November 2019 Artists of the Month: Villalobos Brothers

Villalobos Brothers

If you’ve not already gotten the word, let me be the first to deliver it. The Villalobos Brothers are indeed three brothers (Alberto, Luis, Ernesto), each a violin virtuoso from Vera Cruz state in Mexico. They are joined by their childhood friend Humberto Flores on guitar, plus assorted percussionists who join them in the studio and on stage. The siblings were each childhood prodigies who left Mexico to study classical music abroad, but reassembled to enormous public acclaim. They have accompanied numerous Latin jazz ensembles and have collaborated with everyone from The Chieftains, Ry Cooder, Dolly Parton, Leni Stern, and Dan Zanes. They have also shared the stage with the Cuban and Peruvian national symphonies and have headlined at both Carnegie Hall and Lincoln Center. In other words, they are the real deal.

Their new release Somos features both their considerable musical mastery and their commitment to social justice. For the Spanish-challenged–like me–the album title translates “We Are.” It is a simple and direct assertion of presence and the title track addresses the U.S. immigration crisis and backlash. You need not understand the lyrics to admire the passion and craftsmanship of the Villalobos Brothers. This song has the scope of a pop anthem. It is lively, upbeat, hopeful, and has tongue-twisting staccato interludes.

The Villalobos Brothers are polished to a slick veneer and don’t shy away from a bit of showmanship. For example, “Xalapa Bang!” is a mélange of classical, funk, jazz, and Latin music built around frenetic fiddling. If you watch the YouTube video, Luis explains that the song is about police brutality, and the brothers do a bit of pantomime to drive home the point. It might seem a bit hokey on the surface. That is, until you do a bit of research on the subject and start to tally the number of lives lost in both the U.S. and Mexico at the hands of those who are supposed to serve and protect.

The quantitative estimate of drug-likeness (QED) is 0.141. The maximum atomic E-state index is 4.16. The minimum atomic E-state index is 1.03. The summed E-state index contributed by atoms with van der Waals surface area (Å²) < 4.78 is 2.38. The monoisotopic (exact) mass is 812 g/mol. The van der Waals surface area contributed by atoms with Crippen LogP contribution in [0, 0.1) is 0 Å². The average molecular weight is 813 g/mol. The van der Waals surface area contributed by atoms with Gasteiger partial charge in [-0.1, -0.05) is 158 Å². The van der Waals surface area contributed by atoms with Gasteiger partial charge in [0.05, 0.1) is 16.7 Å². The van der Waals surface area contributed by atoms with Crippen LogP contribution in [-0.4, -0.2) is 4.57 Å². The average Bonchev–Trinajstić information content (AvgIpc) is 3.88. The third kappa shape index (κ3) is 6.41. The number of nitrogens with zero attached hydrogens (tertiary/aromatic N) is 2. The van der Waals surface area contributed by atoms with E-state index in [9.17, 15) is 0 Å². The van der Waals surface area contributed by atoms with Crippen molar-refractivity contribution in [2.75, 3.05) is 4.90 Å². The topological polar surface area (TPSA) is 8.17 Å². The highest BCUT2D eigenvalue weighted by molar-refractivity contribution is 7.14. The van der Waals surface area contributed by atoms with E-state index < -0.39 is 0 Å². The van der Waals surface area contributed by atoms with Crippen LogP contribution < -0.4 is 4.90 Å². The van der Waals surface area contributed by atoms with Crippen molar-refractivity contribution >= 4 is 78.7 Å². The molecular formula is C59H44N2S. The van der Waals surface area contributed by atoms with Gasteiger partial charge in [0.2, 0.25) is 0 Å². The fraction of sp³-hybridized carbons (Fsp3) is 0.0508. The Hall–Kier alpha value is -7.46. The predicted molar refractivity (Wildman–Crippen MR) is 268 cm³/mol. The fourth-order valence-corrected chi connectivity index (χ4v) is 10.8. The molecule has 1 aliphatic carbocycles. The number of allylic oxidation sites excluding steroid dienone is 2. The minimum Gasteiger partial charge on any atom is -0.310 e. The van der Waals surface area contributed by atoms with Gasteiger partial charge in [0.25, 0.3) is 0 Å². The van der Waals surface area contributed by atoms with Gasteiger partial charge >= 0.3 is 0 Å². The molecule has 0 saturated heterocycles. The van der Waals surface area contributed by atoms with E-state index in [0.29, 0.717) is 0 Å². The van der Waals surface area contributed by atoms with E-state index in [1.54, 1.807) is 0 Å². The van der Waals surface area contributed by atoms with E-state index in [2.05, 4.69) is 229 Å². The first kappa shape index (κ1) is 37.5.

Once again, though, you can admire the musicianship with or without the politics (though I recommend you add it). The ensemble has a wonderful ability to mix styles and emotions. “Hombres de Arcilla” translates “Men of Clay” and just happens to be the name of a show of Alberto’s ceramic masks. which he fashioned in honor of 43 students who were abducted from an Iguala, Guerrero teachers’ college in 2014, 40 of whom were never found.* Alberto explains that his ceramics–inspired by pre-Aztec death masks–and musical composition are also intended to call attention to the fragility of life. The composition opens with discordant and melancholy strains that skirt the edge of experimental music. The vocals, though slow and soulful, are reminiscent of 1930s Spanish Civil War laments.

On the lighter side, “Veracruzana” is imbued with joyful and playful sounds that evoke a Zócalo party. “Hermano Mio” is a delicate melody that’s simultaneously jaunty and sweet. It has the feel of a folk song. And again, on the musical boundaries, there is “Wind Song.” It’s decidedly a slice of jazz, but jazz as filtered through classical music and salsa. Perhaps all three also have a political message but, as noted, my Spanish is limited.

What’s not in short supply insofar as the Villalobos Brothers are concerned is talent. They bring to bear all of their classical training, but they place ardor and intensity at the fore rather than devotion to technical prowess or individual huzzahs. You will, however, be tempted to dole out plenty of the latter.

Rob Weir

** The 2014 kidnappings have yet to be resolved fully, though they have been linked to local police, politicians, and organized crime figures. Allegations remain that the federal police, military, and government were also involved.

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